Temtem’s mere existence is a victory. Developed by the Spanish studio Crema, the ‘Pokémon indie’ represents the triumph of all mod and fangame creators of the classic RPG series who have been trying to design their own version of pocket monster fever since the early 2000s. Promoted as an MMO, Temtem is shy when it comes to online – the multiplayer experience is still quite limited – but already shows great competence in recreating the feeling of a Pokémon RPG even though it is more than a mere copy, and even though it is only available in early access format.
The game takes place in a region of the world called the Airbone Archipelago, which is taken by little monsters called Temtem. In control of novice tamers for small creatures, players must set out on an adventure to defeat the authoritarian villains of Clan Belsoto, who want to take control of the Archipelago by force.
Whoever played Pokémon knows exactly what to expect: when you enter the tall grass, you can be attacked by a wild Temtem. Such monsters can be captured and used in battles. As they collect experience points, they learn new attacks and evolve, changing their shape.
The big difference is that all battles are fought between Temtem pairs (in Pokémon, most battles are between solitary monsters). Tamers should think of ideal Temtem combinations, using, for example, two creatures of the same type to make their attacks stronger; or using specific movements that become more efficient depending on the type of Temtem partner.
The focus on team battles is ideal for Temtem’s multiplayer aspect: you can tackle the entire campaign of the game alongside a friend, with each of the tamers controlling 3 Temtem per battle.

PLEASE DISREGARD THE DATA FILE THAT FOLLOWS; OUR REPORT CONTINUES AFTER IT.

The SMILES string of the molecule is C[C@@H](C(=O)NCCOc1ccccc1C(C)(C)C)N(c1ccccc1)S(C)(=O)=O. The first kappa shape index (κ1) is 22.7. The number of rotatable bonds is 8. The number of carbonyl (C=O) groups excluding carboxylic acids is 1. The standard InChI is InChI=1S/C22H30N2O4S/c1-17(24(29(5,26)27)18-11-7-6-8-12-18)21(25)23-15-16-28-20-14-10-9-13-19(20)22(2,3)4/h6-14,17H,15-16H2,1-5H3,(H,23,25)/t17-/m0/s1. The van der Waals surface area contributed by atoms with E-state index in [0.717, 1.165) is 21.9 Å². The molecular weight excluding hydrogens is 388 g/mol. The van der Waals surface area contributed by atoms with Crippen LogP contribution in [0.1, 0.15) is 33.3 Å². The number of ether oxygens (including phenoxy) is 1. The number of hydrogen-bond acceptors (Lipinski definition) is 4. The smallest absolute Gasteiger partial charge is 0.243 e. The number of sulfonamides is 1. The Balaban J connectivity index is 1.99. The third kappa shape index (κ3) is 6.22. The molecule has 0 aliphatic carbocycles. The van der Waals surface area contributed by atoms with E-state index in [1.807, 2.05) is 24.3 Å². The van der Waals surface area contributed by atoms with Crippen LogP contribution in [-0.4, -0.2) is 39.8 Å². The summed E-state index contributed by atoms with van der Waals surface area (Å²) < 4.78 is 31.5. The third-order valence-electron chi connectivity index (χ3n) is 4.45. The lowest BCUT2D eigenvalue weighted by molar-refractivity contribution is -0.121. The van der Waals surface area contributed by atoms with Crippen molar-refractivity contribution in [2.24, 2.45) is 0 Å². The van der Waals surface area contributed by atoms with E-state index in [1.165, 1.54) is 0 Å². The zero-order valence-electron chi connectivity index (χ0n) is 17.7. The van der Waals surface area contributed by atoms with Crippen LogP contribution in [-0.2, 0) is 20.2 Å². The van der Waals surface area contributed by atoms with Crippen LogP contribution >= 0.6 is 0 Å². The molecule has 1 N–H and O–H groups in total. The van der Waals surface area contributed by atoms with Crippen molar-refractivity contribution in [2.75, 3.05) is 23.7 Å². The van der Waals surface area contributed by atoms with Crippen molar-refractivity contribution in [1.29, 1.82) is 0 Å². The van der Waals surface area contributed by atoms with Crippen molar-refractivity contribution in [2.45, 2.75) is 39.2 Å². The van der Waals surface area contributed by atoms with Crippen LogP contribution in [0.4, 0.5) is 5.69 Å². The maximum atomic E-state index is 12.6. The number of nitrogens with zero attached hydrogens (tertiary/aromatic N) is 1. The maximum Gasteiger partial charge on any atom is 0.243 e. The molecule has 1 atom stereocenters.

The game’s foundation is excellent in many ways. The cartoonish visual presentation is very charismatic, and the combat animations surprisingly fluid. The interface and the fast pace of battles work so well that they should serve as inspiration for the next Game Freak RPGs.
Even so, Temtem still suffers from many execution problems. In an effort to create their own identity for the world, the developers created very talking NPCs. But the dialogues are tedious and strangely aggressive, and they tire mainly in multiplayer mode, which forces players to wait until their partners finish each conversation.
In terms of comparisons with Pokémon, Temtem takes the worst in the quality of monster designs. Even the worst Pokémon are more striking than most Temtem, who find it difficult to convey aspects such as personality and function. The fact that their names are not very descriptive and similar to each other does not help.
For an early game, however, Temtem is already an impressive effort. The adventure is dozens of hours long and has a scenario with countless promises of unfinished content that will be added to the game in the future. Hopefully, the game will not only serve to expand the range of options for fans of Pokémon games, but also to make Game Freak implement improvements to their own titles. After all, although small, they now have competition.
Temtem is now available for PC, and will have versions for PlayStation 4, Xbox One and Nintendo Switch still in 2020.